Natalia Shilotri is a rising Junior at Boston University. She is currently majoring in Business Administration & Management and aims to concentrate on Marketing. To see more of Natalia's written work & mental health-related content, please visit her blog: Unpublishedsince00.
A few days ago, I was on a call with a friend who felt incredibly distressed about her productivity levels. Rather than celebrating the bittersweet reality of sophomore year ending or the fact that we’d just gotten through an absurd round of virtual schooling during a pandemic - she felt increasingly concerned about the ‘next step.’ Internships? Summer Classes? Would we be heading back to school in the fall? The same fear of unpredictability that many individuals are currently experiencing.
If I didn’t observe the inflated anxiety in her voice as she anticipated her future, I would have celebrated how ambitious she was. The truth is, she had become a clear cut victim of ‘hustle culture’ - and after much reflection, so have I. Hustle culture is a concept that celebrates constant working; however, we’ve over idolized this mindset, and the result? WE become overworked, but that’s what leads to success, right? WRONG. We continue to have a misconception that hard work = success = happiness, however, that couldn't be further from reality.
For the past year or so, the hashtags #girlboss, #rise&grind, or #hotgirlsemester had exploded on my social media. I won’t lie, like anyone else, following these trends made me feel instantly inspired and motivated. It was an instant switch to a ‘Game On’ attitude. It felt weirdly good to feel so ambitious. Over time, this appetite to remain ambitious led me to feel constantly guilty if I wasn’t working every waking second of the day, or if I wasn’t using my time well. This urge to be productive drove me to feel like every second that I took to be more present, I felt I was wasting a moment of what could have been hard work. It deeply impacted my mental wellbeing, and I always felt on edge at all times.
So, why do I mention this? Simply because this ‘need’ to remain consistently productive has permeated through COVID.
None of us has been exposed to live life during a pandemic before. Naturally, to adjust to this new level of normalcy, many of us have resorted to finding new hobbies as a means of distraction - which is excellent! However, this unsustainable mindset (especially during a pandemic) can be dire to one’s mental health. According to the American Psychiatric Association Poll, almost 36% of Americans mentioned isolation during COVID has led to a severe impact on their mental health. Hustle culture has made a re-appearance, translating a message across - ‘if you don’t leave this lockdown period after reading a new book or learning a new skill, you have failed.’ There is a new societal pressure that forces individuals to believe that they’re not doing anything ‘productive’ enough.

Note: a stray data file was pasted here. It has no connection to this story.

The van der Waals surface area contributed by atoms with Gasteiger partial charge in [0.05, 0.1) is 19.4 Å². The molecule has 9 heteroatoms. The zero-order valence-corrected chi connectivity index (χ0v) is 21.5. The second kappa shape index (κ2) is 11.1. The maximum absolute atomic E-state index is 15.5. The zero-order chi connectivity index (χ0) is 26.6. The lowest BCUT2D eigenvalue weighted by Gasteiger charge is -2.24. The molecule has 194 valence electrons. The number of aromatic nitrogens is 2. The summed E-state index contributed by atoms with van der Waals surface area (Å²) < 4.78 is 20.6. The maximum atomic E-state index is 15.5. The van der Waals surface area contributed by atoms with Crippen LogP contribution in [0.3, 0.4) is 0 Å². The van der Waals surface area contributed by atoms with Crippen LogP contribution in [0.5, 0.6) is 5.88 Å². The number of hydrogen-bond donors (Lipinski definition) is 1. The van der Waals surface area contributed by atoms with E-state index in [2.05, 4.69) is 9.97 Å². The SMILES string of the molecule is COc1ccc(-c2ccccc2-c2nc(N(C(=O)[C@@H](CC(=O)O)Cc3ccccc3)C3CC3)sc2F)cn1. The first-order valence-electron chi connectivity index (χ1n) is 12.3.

Can I say we are literally in the MIDDLE of a pandemic, experiencing an economic recession? This fatal virus is sapping communities, ruthlessly killing the young and old, and leaving many jobless. It’s incredibly scary - and many individuals are struggling to grapple this ‘new normalcy’ without a loved one, or are simply experiencing anxiety due to the uncertainty of the future. So, yes, it is OKAY not to capitalize on internship opportunities or sign up for a new summer course!
As difficult as it may seem, don’t cave into the pressure of doing the MOST now, and don’t compare yourself to those that might find it helpful to pull through differently. While we’ve unfortunately been conditioned to believe that we need to be on this constant drive of self-improvement or achievement, we all have different coping mechanisms. Some of us are ‘do-ers’ during a stressful period, while others might seek to be. There is no ‘better than the other’ option.
So, if you need to - please, take this time to relax, grieve, reflect, or exist. It is more than okay to choose yourself over a new book, or recipe you have no interest in. Not wanting to develop a skill, or rather, choosing to focus on your mental health, doesn’t make you ‘less’ productive or skilled.
Choose to be kind to yourself today. Taking care of yourself is the ultimate prerequisite to thrive. So, hustle, if you need to AFTER, you’ve taken the time to reinvigorate. I can guarantee you the feeling is just as fulfilling. Know that you’re present, you are doing better than you may think, and you WILL adjust to this new normalcy in your way.
And, if you find yourself on the other end where you’re hustling - that’s great!! But, work because it’s what you want to do, and not because it’s what you FEEL you need to do. Don’t go to sleep emotionally exhausted, or compromise on your wellbeing. Do not lead yourself to a self-imposed burnout. Take one day at a time. Prioritize what’s important to you, and curate your ‘to-do lists’ accordingly. Reward yourself regardless of an outcome. And most importantly, give your mind and body some rest and practice a good self-care routine.
Again, this isn’t some competition for the ‘biggest transformation’ post-COVID - and if you find yourself on an episode of that reality show, then it’s time to tap out.